Notable:

  • Falk told reporters that between the Senior Bowl and the combine, he’s met “informally” with all 32 NFL teams.
  • By way of explaining the glove on his left hand, Falk said, “The glove was just to hide my cast. I will never wear one on my right. I like the feel of the ball in my throwing hand. I keep wearing the glove just so I can have a better grip. Sometimes, it is tough to grip the ball. I try to emulate (Tom) Brady. He is the best at what he does and he is a good guy to try to model your game after.”
  • Much was made of Falk’s well-publicized adoration of New England Patriots quarterback Tom Brady. More than one media outlet that covers the Patriots has begun to tout Falk as a suitable successor to Brady.
  • Falk is a classic pocket passer. He will never make headlines with his speed or athleticism, but here’s his response to questions about whether he’s lacking in that department. Mobility, Falk says, is “how you extend plays.”

“People say ‘mobile,’ and it can be two things. It can be you are out on the run making plays with your legs or you can be like Brady and Philip (Rivers) and those guys that play at a high level. They make subtle, little quick movements in the pocket and I think that’s what I try to emulate my game after.”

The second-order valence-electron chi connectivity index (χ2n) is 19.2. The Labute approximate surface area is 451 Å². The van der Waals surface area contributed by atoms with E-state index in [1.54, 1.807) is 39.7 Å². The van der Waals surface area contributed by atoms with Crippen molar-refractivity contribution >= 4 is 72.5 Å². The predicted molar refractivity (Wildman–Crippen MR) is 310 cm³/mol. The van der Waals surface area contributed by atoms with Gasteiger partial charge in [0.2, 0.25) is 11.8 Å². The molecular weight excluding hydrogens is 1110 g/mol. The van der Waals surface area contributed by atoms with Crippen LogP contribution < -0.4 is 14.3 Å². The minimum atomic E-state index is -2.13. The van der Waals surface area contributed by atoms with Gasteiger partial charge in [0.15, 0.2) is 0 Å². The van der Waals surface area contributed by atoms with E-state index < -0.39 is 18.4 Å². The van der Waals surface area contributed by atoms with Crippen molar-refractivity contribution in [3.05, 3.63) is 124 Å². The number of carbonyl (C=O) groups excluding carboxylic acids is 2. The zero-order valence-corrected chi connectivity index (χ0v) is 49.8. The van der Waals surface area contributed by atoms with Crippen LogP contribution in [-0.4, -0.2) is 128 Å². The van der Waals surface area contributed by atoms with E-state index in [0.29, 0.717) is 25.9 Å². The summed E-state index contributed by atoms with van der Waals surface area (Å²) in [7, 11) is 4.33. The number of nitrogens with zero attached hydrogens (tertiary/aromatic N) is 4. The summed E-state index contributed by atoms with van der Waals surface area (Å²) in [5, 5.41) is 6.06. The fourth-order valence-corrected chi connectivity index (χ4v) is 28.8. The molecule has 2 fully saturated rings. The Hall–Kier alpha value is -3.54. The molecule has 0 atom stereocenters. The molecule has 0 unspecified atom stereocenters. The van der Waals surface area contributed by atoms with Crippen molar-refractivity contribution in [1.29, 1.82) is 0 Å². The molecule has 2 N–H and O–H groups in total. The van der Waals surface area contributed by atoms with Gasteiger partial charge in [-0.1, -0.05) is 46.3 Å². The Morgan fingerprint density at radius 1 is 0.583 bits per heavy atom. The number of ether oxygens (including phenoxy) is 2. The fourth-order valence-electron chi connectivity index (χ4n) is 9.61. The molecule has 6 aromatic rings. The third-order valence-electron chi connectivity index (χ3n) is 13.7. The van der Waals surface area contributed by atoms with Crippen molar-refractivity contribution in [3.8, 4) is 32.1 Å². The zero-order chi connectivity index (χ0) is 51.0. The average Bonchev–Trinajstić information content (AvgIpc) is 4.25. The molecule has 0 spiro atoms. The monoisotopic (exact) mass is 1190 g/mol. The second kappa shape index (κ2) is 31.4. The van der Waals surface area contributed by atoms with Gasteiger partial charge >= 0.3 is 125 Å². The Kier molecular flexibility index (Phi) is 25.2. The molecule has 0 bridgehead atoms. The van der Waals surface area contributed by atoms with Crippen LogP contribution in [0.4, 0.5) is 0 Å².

OL Cole Madison

Measurements: 6-5, 308 pounds, 32 1/4-inch arms, 10 3/8-inch hands

Madison, a former high school tight end, showed at the combine that his athleticism is one of his biggest assets. Mayock liked what he saw, calling the Cougars’ right tackle a player who “pops out of his stance” and predicting, “I think he’s going to be a starting guard.”

Madison did most of the combine tests and participated in the offensive line drills. He did well enough, finishing in the top-20 among the offensive linemen in almost every combine event. Madison clocked a respectable 5.33 in the 40-yard dash, managed an impressive 26 reps in the 225-pound bench press (tied for seventh among the OL), hit 28.5-inches in the vertical jump (tied for eighth among the OL), ran the 3-cone drill in 7.86 and the 20-yard shuttle in 4.88.